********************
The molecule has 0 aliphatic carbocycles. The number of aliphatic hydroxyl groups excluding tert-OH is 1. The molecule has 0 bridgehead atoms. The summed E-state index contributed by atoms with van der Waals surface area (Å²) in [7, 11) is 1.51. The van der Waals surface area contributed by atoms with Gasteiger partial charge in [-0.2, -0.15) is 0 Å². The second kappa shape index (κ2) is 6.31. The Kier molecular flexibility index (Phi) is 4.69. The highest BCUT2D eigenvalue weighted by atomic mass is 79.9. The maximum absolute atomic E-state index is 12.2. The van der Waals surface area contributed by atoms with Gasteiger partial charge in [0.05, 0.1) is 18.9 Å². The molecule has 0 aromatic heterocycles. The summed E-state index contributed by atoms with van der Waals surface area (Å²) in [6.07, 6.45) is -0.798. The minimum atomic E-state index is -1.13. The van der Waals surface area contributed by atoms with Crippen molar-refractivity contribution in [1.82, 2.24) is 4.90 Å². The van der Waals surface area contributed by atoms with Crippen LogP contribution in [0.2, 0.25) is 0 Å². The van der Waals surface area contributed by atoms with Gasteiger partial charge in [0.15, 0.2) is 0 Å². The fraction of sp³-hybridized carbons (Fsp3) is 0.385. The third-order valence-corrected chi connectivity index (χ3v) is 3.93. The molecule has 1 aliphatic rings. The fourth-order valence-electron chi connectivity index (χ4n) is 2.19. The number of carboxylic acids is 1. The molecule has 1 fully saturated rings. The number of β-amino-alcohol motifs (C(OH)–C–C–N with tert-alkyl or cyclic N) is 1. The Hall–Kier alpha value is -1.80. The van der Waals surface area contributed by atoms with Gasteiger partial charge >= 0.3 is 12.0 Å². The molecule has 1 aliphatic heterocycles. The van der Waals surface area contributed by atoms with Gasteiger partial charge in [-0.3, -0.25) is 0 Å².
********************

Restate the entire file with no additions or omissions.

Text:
The molecule has 0 aliphatic carbocycles. The number of aliphatic hydroxyl groups excluding tert-OH is 1. The molecule has 0 bridgehead atoms. The summed E-state index contributed by atoms with van der Waals surface area (Å²) in [7, 11) is 1.51. The van der Waals surface area contributed by atoms with Gasteiger partial charge in [-0.2, -0.15) is 0 Å². The second kappa shape index (κ2) is 6.31. The Kier molecular flexibility index (Phi) is 4.69. The highest BCUT2D eigenvalue weighted by atomic mass is 79.9. The maximum absolute atomic E-state index is 12.2. The van der Waals surface area contributed by atoms with Gasteiger partial charge in [0.05, 0.1) is 18.9 Å². The molecule has 0 aromatic heterocycles. The summed E-state index contributed by atoms with van der Waals surface area (Å²) in [6.07, 6.45) is -0.798. The minimum atomic E-state index is -1.13. The van der Waals surface area contributed by atoms with Crippen molar-refractivity contribution in [1.82, 2.24) is 4.90 Å². The van der Waals surface area contributed by atoms with Crippen LogP contribution in [0.2, 0.25) is 0 Å². The van der Waals surface area contributed by atoms with Gasteiger partial charge in [0.15, 0.2) is 0 Å². The fraction of sp³-hybridized carbons (Fsp3) is 0.385. The third-order valence-corrected chi connectivity index (χ3v) is 3.93. The molecule has 1 aliphatic rings. The fourth-order valence-electron chi connectivity index (χ4n) is 2.19. The number of carboxylic acids is 1. The molecule has 1 fully saturated rings. The number of β-amino-alcohol motifs (C(OH)–C–C–N with tert-alkyl or cyclic N) is 1. The Hall–Kier alpha value is -1.80. The van der Waals surface area contributed by atoms with Gasteiger partial charge >= 0.3 is 12.0 Å². The molecule has 1 aliphatic heterocycles. The van der Waals surface area contributed by atoms with Gasteiger partial charge in [-0.3, -0.25) is 0 Å².